And so I rose in good temper, finding a good chimneypiece made in my upper dining-room chamber, and the diningroom wainscoat in a good forwardness, at which I am glad, and then to the office, where by T. Hater I found all things to my mind, and so we sat at the office till noon, and then at home to dinner with my wife. Then coming Mr. Creede in order to some business with Sir J. Minnes about his accounts, this afternoon I took him to the Treasury office, where Sir John and I did stay late paying some money to the men that are saved out of the Satisfaction that was lost the other day. The King gives them half-pay, which is more than is used in such cases, for they never used to have any thing, and yet the men were most outrageously discontented, and did rail and curse us till I was troubled to hear it, and wished myself unconcerned therein. Mr. Creede seeing us engaged took leave of us. Here late, and so home, and at the office set down my journey-journall to this hour, and so shut up my book, giving God thanks for my good success therein, and so home, and to supper, and to bed.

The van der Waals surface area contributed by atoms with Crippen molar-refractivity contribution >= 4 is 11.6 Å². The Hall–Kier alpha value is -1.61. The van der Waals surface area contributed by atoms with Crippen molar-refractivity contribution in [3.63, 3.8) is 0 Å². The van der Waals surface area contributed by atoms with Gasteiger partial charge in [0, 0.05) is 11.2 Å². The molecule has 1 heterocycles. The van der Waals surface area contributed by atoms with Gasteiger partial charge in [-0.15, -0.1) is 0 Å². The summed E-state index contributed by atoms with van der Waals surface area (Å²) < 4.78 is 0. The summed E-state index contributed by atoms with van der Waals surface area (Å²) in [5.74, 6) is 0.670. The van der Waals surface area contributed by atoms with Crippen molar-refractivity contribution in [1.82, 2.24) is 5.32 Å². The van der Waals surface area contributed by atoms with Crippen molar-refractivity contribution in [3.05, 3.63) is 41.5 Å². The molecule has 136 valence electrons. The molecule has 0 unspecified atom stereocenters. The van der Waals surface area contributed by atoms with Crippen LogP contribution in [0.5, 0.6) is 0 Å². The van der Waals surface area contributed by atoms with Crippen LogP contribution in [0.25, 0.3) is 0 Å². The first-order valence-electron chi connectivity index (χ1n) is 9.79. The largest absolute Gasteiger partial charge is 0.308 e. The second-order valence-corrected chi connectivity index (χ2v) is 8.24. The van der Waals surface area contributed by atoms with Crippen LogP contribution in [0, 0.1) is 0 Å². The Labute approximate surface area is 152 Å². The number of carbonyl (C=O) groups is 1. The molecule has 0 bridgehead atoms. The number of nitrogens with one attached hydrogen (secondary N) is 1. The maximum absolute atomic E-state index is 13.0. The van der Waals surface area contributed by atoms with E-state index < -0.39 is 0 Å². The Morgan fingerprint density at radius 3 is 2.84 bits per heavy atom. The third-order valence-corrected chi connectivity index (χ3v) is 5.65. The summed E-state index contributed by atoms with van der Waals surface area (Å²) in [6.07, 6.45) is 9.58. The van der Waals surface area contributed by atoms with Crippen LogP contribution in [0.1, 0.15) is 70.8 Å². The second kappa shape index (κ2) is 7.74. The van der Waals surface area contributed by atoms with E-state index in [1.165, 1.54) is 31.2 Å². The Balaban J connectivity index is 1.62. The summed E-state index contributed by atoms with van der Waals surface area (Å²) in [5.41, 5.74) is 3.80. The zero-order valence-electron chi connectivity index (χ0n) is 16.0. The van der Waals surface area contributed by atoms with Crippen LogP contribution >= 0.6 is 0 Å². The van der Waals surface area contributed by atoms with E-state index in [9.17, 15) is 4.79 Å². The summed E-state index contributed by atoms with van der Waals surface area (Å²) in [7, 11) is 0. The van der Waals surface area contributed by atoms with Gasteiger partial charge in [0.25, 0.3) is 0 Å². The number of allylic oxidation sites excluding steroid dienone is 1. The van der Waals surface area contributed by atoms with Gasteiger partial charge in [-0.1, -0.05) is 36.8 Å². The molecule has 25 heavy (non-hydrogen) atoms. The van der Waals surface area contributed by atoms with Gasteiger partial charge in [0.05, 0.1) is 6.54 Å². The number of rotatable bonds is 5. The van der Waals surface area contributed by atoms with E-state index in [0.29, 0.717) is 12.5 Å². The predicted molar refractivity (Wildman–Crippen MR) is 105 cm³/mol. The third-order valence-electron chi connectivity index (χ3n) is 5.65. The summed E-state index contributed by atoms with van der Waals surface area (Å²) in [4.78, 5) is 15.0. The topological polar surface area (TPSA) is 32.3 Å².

I hear Mr. Moore is in a way of recovery. Sir H. Bennet made Secretary of State in Sir Edward Nicholas’s stead; not known whether by consent or not.
My brother Tom and Cooke are come to town I hear this morning, and he sends me word that his mistress’s mother is also come to treat with us about her daughter’s portion and her jointure, which I am willing should be out of Sturtlow lands.
a rose in a chimney
a coat for the hater of noon
where they never used
to have anything
the men rail and curse
the late hour
a shut book
is a way to hear
Erasure poem derived from The Diary of Samuel Pepys, Thursday 16 October 1662.